Do you have questions about Hammer Toes? We have answers.
Do you have questions about hammer toes, claw toes, or mallet toes? Tanglewood Foot Specialists provides the answers to frequently asked questions (FAQs) about these conditions. If you would like to schedule an appointment with Houston podiatrist Dr. Andrew Schneider, call Tanglewood Foot Specialists at (713) 785-7881.
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Are hammer toes hereditary?
While hammer toes themselves are not hereditary, the foot type that causes them are. If you always noticed that your parent or grandparent with toes that hump up, you are at risk for developing one too! This is an important distinction, since if you notice your toes starting to buckle early, you can take measures to prevent a hammertoe from developing. It is important to note that hammer toes are generally not caused by shoes, but rather by the mechanics and overall stability of your foot.
If your foot resembles a family member who has a one or more toes that are hammer toes, or you notice that your toes are starting to buckle, don't wait to get it checked. When you treat a hammer toe in the early stages, the faulty mechanics can be addressed with a custom orthotic to restore stability to the foot. This can prevent hammer toes from forming or stop them from progressing.
If you have been suffering with hammer toes that are starting to hurt in your favorite shoes, or simply thing they're ugly, call our Houston podiatry office. Dr. Andrew Schneider will evaluate your hammer toe condition and make a recommendation for the absolute best treatment to get you feeling better.
Did I get hammer toes by wearing tight shoes?
Tight shoes can contribute to hammertoes, but are unlikely to be the main cause of your hammertoes. Hammertoes are most commonly caused by an instability in the feet leading to some muscles pulling harder than others. This results in the toes being pulled up and buckled.
Once a hammertoe is formed, tight shoes do contribute to excess pressure on the toes and the formation of corns. A corn is thick skin that develops on areas of pressure, most commonly on and between the toes. Although it is the body's way to protect itself from excessive pressure, the pressure formed by the corn often becomes painful. Corn pads may be useful to manage the pressure to stop corns from forming or to stop being painful once a corn forms. It is best to only use non-medicated pads, however.
Does a hammertoe splint help cure hammertoes?
A hammertoe splint cannot cure a hammertoe. The splint helps to loosen contracted soft tissue and may it reduce slightly. Most hammertoes have a contracture involving the bones and joints which are not affected by hammer toe splints.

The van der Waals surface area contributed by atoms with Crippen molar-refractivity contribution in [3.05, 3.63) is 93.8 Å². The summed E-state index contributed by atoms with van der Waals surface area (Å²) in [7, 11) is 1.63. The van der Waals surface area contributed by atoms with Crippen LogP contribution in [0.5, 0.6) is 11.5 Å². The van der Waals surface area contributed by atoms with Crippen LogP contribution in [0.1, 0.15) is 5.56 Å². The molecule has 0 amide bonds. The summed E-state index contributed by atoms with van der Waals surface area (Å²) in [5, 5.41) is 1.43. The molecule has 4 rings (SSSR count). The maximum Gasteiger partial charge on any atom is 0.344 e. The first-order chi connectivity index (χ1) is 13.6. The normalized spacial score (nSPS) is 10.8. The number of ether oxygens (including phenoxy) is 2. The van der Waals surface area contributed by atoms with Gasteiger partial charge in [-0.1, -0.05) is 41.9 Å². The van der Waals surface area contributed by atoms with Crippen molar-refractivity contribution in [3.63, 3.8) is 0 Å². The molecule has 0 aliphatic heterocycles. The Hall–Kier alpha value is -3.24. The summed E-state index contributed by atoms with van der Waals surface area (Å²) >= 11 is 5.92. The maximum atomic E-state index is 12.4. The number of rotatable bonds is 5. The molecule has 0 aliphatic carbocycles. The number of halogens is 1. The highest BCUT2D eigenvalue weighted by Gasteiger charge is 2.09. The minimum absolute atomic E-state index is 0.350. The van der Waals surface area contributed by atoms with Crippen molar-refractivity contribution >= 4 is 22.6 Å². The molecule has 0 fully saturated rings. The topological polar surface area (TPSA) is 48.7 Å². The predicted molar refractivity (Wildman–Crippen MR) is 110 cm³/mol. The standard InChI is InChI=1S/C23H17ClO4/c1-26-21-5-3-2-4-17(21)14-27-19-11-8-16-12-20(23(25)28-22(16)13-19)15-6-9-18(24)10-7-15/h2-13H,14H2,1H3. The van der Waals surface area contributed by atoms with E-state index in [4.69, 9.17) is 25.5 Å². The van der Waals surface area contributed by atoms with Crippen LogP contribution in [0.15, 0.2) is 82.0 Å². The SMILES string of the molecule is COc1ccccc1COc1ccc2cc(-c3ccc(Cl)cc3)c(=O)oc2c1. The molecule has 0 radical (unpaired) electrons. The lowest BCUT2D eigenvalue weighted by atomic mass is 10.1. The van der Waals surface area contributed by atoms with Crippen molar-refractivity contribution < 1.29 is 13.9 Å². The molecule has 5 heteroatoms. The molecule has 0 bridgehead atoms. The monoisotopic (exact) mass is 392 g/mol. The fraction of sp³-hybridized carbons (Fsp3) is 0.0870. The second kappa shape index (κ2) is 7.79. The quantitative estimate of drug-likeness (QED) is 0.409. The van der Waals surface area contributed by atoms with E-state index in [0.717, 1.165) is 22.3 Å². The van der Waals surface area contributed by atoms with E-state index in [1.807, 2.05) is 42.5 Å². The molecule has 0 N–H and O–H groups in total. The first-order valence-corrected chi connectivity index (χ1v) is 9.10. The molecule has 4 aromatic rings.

With a hammertoe that is flexible, a hammertoe splint can maintain the toe in good position and prevent it from rubbing against a shoe and forming a corn. Putting a hammertoe splint on a toe that has a more rigid deformity will not be effective and can even make the toe more painful.
How do i stop my shoes from hurting my hammertoes?
Pressure of a hammertoe pressing against a shoe, often causing a corn to form, is the primary reason why a hammertoe causes pain. Anything that can be done to reduce the pressure from the shoe can also reduce the pain involved.
One of the most important things you can do to ensure that your shoes do not hurt your hammertoes is to choose the most appropriate shoes. Selecting a shoe that fields your foot properly, should have little or no ores sure on the toes. If pressure does remain, the use of hammertoe splints can straighten the toes and reduce the pressure. Padding is also effective to eliminate pressure on "hot spots" where corns can form.
Can a little toe develop a hammertoe?
All toes can develop into a hammertoe. When the little toe becomes a hammertoe, however it may appear different from the others. A fifth toe hammertoe twists around so the toenail appears to be on the side of the foot, rather than the top of the foot. This change in position causes the toe to get pressure where it wouldn't otherwise and become painful.
He twisting of a fifth toe hammertoe also often increases the pressure between the fifth and fourth toes, causing a buildup of dead skin, or a soft corn, to form. This becomes quite painful, especially in closed shoes. If the pain becomes too much to handle, surgery can be done to reposition the toe, eliminate the pressure, and remove the soft corn.